On the money: Nestle says innovation "key" to growth in mature markets
In North America, Martello highlighted Nestle's challenges in the frozen pizza category
Nestle has said innovation is key to growth in developed markets where the company says achieving higher sales is "no walk in the park".
This Swiss food giant this morning (9 August) saw its share price increase as it booked an increase in first-half profit and reaffirmed its full-year guidance.
In North America, where Nestle said consumer confidence continued to be low, several of the Kit Kat maker's food categories were under pressure including frozen food. Europe was an environment Nestle said had "deteriorated" during the year, particularly in the south. Real internal growth in both the US and Europe edged up 0.1% in the second quarter.
"It is interesting when you see results like the ones we just released," CFO Wan Ling Martello told analysts on the firm's earnings call. "By no means this is no walk in the park, these are hard fought numbers in the developed markets. In Europe it's both PPP [Nestle's low-price Popularly Positioned Products] and premium that are doing well.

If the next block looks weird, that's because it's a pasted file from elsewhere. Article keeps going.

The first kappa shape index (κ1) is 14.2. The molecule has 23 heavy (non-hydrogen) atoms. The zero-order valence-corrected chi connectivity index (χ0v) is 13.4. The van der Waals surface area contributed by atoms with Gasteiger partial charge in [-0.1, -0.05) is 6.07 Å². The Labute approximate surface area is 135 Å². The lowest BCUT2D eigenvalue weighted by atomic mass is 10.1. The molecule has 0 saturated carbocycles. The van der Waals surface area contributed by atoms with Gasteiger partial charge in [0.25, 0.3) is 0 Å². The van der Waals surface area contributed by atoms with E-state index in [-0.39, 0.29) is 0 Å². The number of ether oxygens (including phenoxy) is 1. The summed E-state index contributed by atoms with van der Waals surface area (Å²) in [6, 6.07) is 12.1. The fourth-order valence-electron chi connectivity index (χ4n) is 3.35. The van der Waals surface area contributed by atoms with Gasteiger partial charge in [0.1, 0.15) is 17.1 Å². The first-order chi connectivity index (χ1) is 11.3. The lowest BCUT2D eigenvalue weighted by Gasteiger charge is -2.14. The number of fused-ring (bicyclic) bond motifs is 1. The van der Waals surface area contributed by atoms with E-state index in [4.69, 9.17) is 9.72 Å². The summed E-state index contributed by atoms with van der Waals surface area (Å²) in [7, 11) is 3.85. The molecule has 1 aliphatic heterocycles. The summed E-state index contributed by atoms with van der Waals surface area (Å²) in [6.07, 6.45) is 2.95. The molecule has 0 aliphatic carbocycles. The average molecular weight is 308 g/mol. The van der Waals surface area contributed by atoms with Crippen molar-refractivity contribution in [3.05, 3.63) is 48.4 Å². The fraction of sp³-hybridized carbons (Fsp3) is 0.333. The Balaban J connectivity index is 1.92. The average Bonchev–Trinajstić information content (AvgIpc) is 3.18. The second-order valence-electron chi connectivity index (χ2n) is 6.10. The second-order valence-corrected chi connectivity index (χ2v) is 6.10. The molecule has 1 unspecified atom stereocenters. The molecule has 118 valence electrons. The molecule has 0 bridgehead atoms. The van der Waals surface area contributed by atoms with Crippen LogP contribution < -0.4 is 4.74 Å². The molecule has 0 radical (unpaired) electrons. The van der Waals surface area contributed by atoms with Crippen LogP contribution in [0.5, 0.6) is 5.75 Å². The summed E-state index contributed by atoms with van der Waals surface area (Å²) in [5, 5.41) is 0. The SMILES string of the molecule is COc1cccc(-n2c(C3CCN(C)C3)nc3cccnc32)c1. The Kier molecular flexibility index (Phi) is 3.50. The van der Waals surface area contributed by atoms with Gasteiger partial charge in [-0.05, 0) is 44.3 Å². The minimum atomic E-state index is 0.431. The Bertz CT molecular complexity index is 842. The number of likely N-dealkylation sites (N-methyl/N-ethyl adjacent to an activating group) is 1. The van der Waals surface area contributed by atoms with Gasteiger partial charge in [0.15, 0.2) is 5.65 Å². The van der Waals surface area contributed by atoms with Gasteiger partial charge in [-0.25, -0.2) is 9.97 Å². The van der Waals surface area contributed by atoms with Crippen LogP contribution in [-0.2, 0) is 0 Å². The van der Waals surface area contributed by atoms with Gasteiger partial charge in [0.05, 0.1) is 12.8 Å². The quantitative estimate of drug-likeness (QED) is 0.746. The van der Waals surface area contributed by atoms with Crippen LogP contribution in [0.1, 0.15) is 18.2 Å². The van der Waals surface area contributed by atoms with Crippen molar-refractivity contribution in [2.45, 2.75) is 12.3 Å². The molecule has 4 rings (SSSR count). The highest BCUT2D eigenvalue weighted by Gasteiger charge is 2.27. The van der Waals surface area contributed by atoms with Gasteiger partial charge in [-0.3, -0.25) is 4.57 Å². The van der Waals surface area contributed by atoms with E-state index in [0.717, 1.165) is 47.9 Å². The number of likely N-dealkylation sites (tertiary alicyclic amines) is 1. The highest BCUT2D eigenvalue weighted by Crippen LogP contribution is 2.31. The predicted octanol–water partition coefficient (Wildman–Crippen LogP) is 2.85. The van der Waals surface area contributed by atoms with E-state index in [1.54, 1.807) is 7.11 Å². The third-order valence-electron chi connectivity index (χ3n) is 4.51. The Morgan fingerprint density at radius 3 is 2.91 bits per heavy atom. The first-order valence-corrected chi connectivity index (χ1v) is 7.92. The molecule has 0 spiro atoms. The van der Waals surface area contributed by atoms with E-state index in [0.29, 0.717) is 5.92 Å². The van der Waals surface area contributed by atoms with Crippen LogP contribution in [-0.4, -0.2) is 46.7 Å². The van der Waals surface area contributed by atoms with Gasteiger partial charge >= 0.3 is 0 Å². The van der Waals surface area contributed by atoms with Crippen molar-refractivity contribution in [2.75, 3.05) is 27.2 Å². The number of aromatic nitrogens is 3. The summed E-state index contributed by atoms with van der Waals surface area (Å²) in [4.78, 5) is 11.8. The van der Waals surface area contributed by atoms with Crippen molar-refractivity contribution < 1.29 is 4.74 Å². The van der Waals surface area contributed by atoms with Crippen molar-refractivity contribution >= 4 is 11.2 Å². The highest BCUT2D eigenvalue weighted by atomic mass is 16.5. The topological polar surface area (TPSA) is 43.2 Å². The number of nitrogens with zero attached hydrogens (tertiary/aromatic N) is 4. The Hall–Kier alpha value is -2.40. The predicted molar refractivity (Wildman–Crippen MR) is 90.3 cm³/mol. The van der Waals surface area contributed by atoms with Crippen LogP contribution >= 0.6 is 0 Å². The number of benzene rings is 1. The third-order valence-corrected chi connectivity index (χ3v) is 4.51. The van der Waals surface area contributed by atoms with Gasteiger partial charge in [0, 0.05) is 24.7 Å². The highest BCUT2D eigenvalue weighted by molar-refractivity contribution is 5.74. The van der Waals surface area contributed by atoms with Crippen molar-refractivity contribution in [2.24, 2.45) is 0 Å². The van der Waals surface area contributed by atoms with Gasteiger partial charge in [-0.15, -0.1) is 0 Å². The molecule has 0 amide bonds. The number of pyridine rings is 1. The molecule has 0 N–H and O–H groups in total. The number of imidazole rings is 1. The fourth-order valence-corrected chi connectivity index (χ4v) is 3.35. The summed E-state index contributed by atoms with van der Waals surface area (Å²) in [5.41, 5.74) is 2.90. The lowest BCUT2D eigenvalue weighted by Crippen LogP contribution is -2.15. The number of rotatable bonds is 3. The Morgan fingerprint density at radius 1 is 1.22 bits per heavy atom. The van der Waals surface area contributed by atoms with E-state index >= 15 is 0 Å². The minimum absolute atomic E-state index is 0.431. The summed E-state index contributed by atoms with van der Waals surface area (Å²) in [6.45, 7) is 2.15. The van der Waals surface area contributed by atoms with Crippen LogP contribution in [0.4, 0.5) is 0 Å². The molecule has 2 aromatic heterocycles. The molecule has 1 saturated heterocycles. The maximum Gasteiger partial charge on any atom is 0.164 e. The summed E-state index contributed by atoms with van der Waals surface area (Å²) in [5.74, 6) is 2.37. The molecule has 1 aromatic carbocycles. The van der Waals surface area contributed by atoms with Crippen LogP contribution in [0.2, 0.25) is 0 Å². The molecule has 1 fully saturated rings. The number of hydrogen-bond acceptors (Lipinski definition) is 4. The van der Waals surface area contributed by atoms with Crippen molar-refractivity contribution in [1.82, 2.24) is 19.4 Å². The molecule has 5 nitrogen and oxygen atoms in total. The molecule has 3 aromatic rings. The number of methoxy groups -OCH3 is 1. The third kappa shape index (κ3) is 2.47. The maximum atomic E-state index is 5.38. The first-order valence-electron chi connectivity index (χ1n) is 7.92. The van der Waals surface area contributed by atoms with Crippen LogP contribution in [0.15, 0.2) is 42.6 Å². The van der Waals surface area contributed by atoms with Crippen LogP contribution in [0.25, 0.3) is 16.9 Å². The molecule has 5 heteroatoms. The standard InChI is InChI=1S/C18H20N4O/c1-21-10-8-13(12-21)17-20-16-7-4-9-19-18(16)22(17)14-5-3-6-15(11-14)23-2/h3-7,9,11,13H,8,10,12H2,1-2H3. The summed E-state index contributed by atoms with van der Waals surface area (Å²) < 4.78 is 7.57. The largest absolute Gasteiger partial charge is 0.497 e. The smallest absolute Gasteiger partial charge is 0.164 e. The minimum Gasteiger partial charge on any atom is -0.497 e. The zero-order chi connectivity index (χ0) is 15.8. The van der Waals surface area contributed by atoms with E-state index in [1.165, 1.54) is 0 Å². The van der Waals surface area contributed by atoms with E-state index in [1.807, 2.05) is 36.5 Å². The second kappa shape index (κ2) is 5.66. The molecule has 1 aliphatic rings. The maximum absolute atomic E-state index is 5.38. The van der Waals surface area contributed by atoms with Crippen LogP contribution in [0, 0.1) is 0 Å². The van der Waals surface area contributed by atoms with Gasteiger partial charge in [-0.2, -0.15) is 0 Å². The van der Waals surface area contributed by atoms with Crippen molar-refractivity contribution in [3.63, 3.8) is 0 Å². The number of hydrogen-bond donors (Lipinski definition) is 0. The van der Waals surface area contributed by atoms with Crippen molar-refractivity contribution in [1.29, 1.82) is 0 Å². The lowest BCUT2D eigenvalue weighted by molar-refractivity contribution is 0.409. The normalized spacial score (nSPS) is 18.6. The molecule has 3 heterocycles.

"To be able to get the kind of numbers in developed markets where it's very challenging from a macro perspective, innovation is going to be key."
In North America, Martello highlighted Nestle's challenges in the frozen pizza category.
"The frozen aisle is continuing the trend as we have seen. The frozen pizza category unfortunately remains soft overall but our strong brands are enabling us to hold market share despite the significant pricing we have taken."
Martello, however, sounded an upbeat note on the remainder of the year for US and Europe.
"People always ask, what do we see for the balance of the year. For the US and for Europe, it's very hard to tell but what's very comforting for us is the fact that we do not see deceleration going forward and we are cautiously optimistic given our product categories and what we've seen in the first half."
Separately, Martello said the company would continue to look for acquisition opportunities, following its deal to buy the infant nutrition business of US pharmaceuticals group Pfizer for US$11.85bn in April, but not on a large scale.
"We have been very public since post the announcement of Pfizer nutrition that we will not be doing any significant deals and if anything we will look at bolt-on acquisitions here and there but no significant transactions post Pfizer."
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